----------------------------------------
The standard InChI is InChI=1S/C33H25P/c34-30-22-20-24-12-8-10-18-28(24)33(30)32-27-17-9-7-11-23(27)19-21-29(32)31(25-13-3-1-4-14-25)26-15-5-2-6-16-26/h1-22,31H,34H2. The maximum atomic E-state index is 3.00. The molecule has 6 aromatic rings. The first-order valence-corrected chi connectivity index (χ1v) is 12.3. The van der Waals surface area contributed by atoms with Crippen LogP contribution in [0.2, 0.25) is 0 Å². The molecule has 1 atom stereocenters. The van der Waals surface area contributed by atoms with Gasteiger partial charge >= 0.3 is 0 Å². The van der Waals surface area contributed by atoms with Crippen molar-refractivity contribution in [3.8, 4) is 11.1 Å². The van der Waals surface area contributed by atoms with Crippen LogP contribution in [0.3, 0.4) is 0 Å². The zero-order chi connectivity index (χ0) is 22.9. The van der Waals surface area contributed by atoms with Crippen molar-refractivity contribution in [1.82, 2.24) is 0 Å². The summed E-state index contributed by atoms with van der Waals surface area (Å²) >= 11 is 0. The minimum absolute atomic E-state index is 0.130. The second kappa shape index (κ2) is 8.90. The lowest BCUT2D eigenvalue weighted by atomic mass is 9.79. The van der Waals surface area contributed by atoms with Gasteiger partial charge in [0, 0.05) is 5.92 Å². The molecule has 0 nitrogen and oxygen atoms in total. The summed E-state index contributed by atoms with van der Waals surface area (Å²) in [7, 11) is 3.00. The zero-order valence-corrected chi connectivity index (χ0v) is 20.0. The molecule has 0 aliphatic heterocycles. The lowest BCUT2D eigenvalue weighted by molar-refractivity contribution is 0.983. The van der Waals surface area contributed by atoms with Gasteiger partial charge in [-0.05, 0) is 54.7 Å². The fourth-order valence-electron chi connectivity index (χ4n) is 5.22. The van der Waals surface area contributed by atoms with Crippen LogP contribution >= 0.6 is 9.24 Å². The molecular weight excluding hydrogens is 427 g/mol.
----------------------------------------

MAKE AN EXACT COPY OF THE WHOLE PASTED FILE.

The standard InChI is InChI=1S/C33H25P/c34-30-22-20-24-12-8-10-18-28(24)33(30)32-27-17-9-7-11-23(27)19-21-29(32)31(25-13-3-1-4-14-25)26-15-5-2-6-16-26/h1-22,31H,34H2. The maximum atomic E-state index is 3.00. The molecule has 6 aromatic rings. The first-order valence-corrected chi connectivity index (χ1v) is 12.3. The van der Waals surface area contributed by atoms with Crippen LogP contribution in [0.2, 0.25) is 0 Å². The molecule has 1 atom stereocenters. The van der Waals surface area contributed by atoms with Gasteiger partial charge >= 0.3 is 0 Å². The van der Waals surface area contributed by atoms with Crippen molar-refractivity contribution in [3.8, 4) is 11.1 Å². The van der Waals surface area contributed by atoms with Crippen LogP contribution in [0.3, 0.4) is 0 Å². The zero-order chi connectivity index (χ0) is 22.9. The van der Waals surface area contributed by atoms with Crippen molar-refractivity contribution in [1.82, 2.24) is 0 Å². The summed E-state index contributed by atoms with van der Waals surface area (Å²) >= 11 is 0. The minimum absolute atomic E-state index is 0.130. The second kappa shape index (κ2) is 8.90. The lowest BCUT2D eigenvalue weighted by atomic mass is 9.79. The van der Waals surface area contributed by atoms with Gasteiger partial charge in [0, 0.05) is 5.92 Å². The molecule has 0 nitrogen and oxygen atoms in total. The summed E-state index contributed by atoms with van der Waals surface area (Å²) in [7, 11) is 3.00. The zero-order valence-corrected chi connectivity index (χ0v) is 20.0. The molecule has 0 aliphatic heterocycles. The lowest BCUT2D eigenvalue weighted by molar-refractivity contribution is 0.983. The van der Waals surface area contributed by atoms with Gasteiger partial charge in [-0.05, 0) is 54.7 Å². The fourth-order valence-electron chi connectivity index (χ4n) is 5.22. The van der Waals surface area contributed by atoms with Crippen LogP contribution >= 0.6 is 9.24 Å². The molecular weight excluding hydrogens is 427 g/mol.